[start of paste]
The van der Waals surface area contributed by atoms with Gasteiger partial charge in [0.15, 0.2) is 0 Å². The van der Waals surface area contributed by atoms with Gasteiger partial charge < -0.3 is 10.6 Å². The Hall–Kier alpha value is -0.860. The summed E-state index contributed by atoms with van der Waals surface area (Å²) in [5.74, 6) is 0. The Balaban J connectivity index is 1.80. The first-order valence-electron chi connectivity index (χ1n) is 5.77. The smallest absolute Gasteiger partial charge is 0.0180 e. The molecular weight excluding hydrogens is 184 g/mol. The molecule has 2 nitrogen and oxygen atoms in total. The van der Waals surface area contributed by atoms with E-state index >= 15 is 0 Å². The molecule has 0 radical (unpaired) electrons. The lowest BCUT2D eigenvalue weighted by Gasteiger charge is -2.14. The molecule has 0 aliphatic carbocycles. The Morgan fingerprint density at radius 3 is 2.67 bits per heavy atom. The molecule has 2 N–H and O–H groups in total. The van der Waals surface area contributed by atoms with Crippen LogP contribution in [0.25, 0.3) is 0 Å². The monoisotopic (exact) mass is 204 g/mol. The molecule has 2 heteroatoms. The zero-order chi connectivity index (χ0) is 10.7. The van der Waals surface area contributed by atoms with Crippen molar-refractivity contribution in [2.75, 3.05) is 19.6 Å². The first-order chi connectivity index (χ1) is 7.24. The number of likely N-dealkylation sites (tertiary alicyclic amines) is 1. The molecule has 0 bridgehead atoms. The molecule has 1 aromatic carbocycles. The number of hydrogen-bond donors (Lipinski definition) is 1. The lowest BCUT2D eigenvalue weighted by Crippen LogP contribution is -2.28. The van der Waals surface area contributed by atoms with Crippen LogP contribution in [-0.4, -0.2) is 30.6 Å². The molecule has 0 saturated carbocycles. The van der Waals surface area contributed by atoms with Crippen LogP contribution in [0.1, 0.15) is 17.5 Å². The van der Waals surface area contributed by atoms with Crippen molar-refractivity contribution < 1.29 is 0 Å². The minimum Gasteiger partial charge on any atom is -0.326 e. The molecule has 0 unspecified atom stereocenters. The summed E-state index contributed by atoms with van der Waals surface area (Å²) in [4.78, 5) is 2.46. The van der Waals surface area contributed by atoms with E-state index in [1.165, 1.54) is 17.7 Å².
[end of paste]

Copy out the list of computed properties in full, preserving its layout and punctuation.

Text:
The van der Waals surface area contributed by atoms with Gasteiger partial charge in [0.15, 0.2) is 0 Å². The van der Waals surface area contributed by atoms with Gasteiger partial charge < -0.3 is 10.6 Å². The Hall–Kier alpha value is -0.860. The summed E-state index contributed by atoms with van der Waals surface area (Å²) in [5.74, 6) is 0. The Balaban J connectivity index is 1.80. The first-order valence-electron chi connectivity index (χ1n) is 5.77. The smallest absolute Gasteiger partial charge is 0.0180 e. The molecular weight excluding hydrogens is 184 g/mol. The molecule has 2 nitrogen and oxygen atoms in total. The van der Waals surface area contributed by atoms with E-state index >= 15 is 0 Å². The molecule has 0 radical (unpaired) electrons. The lowest BCUT2D eigenvalue weighted by Gasteiger charge is -2.14. The molecule has 0 aliphatic carbocycles. The Morgan fingerprint density at radius 3 is 2.67 bits per heavy atom. The molecule has 2 N–H and O–H groups in total. The van der Waals surface area contributed by atoms with Crippen LogP contribution in [0.25, 0.3) is 0 Å². The monoisotopic (exact) mass is 204 g/mol. The molecule has 2 heteroatoms. The zero-order chi connectivity index (χ0) is 10.7. The van der Waals surface area contributed by atoms with Crippen molar-refractivity contribution in [2.75, 3.05) is 19.6 Å². The first-order chi connectivity index (χ1) is 7.24. The number of likely N-dealkylation sites (tertiary alicyclic amines) is 1. The molecule has 0 bridgehead atoms. The molecule has 1 aromatic carbocycles. The number of hydrogen-bond donors (Lipinski definition) is 1. The lowest BCUT2D eigenvalue weighted by Crippen LogP contribution is -2.28. The van der Waals surface area contributed by atoms with Crippen LogP contribution in [-0.4, -0.2) is 30.6 Å². The molecule has 0 saturated carbocycles. The van der Waals surface area contributed by atoms with Crippen LogP contribution in [0.1, 0.15) is 17.5 Å². The van der Waals surface area contributed by atoms with Crippen molar-refractivity contribution < 1.29 is 0 Å². The minimum Gasteiger partial charge on any atom is -0.326 e. The molecule has 0 unspecified atom stereocenters. The summed E-state index contributed by atoms with van der Waals surface area (Å²) in [4.78, 5) is 2.46. The van der Waals surface area contributed by atoms with E-state index in [1.165, 1.54) is 17.7 Å².